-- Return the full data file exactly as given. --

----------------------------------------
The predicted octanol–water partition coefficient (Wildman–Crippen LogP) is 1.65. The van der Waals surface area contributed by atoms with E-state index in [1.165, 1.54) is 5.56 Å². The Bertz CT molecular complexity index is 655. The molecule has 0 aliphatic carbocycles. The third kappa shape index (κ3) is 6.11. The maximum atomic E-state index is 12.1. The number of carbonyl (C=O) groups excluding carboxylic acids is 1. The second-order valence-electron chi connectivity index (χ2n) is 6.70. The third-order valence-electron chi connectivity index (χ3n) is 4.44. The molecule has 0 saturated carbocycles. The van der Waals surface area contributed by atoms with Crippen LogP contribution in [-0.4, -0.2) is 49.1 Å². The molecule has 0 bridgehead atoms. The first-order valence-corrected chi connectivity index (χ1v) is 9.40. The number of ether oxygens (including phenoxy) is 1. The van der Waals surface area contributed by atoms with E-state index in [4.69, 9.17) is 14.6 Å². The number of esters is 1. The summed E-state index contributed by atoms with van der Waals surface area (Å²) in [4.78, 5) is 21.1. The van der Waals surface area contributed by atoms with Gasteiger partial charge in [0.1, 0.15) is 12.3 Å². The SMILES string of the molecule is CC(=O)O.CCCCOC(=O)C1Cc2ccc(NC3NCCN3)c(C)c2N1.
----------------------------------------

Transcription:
The predicted octanol–water partition coefficient (Wildman–Crippen LogP) is 1.65. The van der Waals surface area contributed by atoms with E-state index in [1.165, 1.54) is 5.56 Å². The Bertz CT molecular complexity index is 655. The molecule has 0 aliphatic carbocycles. The third kappa shape index (κ3) is 6.11. The maximum atomic E-state index is 12.1. The number of carbonyl (C=O) groups excluding carboxylic acids is 1. The second-order valence-electron chi connectivity index (χ2n) is 6.70. The third-order valence-electron chi connectivity index (χ3n) is 4.44. The molecule has 0 saturated carbocycles. The van der Waals surface area contributed by atoms with Crippen LogP contribution in [-0.4, -0.2) is 49.1 Å². The molecule has 0 bridgehead atoms. The first-order valence-corrected chi connectivity index (χ1v) is 9.40. The number of ether oxygens (including phenoxy) is 1. The van der Waals surface area contributed by atoms with E-state index in [4.69, 9.17) is 14.6 Å². The number of esters is 1. The summed E-state index contributed by atoms with van der Waals surface area (Å²) in [4.78, 5) is 21.1. The van der Waals surface area contributed by atoms with Gasteiger partial charge in [0.1, 0.15) is 12.3 Å². The SMILES string of the molecule is CC(=O)O.CCCCOC(=O)C1Cc2ccc(NC3NCCN3)c(C)c2N1.